Operation Manna
Interview with Sergeant Stan W. Jones  - Wireless Operator,     Lancaster 101 (Special Duty) Squadron, Bomber Command Ludford Magna, Lincolnshire, U.K. April 29th. 1945
Liberator of the Netherlands 



Regardless of pleas from the Red Cross and both the British Government and the Dutch Government-in -Exile, the Germans refused to sign a pact to permit planes to drop desperately needed food into Occupied Holland. Ultimately, the British informed Germany advising them that planes would fly a certain track, to a specific point, and drop food. Should these planes be shot down,  the Germans would be tried as war criminals.  Food supplies were already being amassed at RAF stations. Two Lancasters of # 101 (Special Duties) Squadron bomb bays were loaded with food.  Two crews were briefed to fly at under 500ft., to a specified area marked by a red cross and fly across the field dropping down to 50ft and opening the bomb bay doors. The sacks of food would bounce once or twice and come to a stop, to be collected by the Dutch police and distributed.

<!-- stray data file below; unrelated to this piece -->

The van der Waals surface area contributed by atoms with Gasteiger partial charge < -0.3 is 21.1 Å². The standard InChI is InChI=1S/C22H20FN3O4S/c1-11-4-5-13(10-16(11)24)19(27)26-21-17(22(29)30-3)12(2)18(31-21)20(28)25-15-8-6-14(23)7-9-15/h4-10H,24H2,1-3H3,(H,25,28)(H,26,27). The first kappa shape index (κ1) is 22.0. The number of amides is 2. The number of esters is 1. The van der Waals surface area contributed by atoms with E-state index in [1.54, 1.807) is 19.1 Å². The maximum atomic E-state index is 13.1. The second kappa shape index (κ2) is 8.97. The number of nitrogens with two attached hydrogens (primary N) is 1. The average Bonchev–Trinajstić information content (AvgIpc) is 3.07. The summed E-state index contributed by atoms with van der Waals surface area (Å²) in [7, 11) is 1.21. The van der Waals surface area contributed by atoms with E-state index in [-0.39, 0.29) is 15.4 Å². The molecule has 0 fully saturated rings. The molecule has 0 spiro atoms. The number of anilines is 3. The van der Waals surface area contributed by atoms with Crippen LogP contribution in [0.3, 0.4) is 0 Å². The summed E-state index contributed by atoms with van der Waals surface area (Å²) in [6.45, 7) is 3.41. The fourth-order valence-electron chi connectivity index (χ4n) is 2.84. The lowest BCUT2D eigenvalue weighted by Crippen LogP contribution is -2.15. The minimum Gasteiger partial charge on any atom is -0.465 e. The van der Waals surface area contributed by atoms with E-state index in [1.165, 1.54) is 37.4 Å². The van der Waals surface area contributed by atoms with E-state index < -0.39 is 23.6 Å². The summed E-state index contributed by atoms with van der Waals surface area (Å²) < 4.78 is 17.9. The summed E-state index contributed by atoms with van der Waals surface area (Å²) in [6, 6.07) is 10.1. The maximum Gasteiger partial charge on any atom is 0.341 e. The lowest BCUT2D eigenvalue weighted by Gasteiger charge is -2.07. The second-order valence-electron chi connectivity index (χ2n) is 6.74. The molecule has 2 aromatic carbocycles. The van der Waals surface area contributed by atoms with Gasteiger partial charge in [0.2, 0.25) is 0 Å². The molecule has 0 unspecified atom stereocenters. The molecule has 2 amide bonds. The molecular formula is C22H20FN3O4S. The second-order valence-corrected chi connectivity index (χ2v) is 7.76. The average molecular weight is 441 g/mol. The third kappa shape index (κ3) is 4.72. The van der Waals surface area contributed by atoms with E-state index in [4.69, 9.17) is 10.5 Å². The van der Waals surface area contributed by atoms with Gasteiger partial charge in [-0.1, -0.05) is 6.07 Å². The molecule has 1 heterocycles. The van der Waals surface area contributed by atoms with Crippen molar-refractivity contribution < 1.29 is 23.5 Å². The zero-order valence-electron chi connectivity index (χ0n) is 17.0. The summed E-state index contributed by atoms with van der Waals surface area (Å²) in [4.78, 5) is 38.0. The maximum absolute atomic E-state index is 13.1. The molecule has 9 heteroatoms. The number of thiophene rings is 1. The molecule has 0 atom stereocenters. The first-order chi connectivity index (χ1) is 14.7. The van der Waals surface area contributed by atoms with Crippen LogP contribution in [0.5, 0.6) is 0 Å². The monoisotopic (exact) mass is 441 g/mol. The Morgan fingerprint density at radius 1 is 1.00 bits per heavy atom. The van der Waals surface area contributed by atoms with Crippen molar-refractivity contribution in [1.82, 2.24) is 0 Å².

Sunday the 29th , after being held up for three days due to bad weather, these two planes left Lincolshire with food in their bomb bays and the crew with hope in their hearts that
they would reach the drop zone and return safely.  Over the Dutch coast we watched the coastal guns follow us across the sky. Fortunately all was well and we reached the drop zone in good time. It was well marked and the two planes were able to drop the sacks of food with no problem. It was now we had to make our way back home, which was no trouble.  I believe we collected just one rifle bullet hole. On our return to base, that afternoon over 200 planes, from other squadrons, made the trip over Holland. We ourselves made five more trips in the next week or so.  We will always remember the great reception we received each and every time. There were so may Dutch and English flags everywhere that it was quite overwhelming.



photo: July 5th, 2005
Early morning breakfast
Windsor ON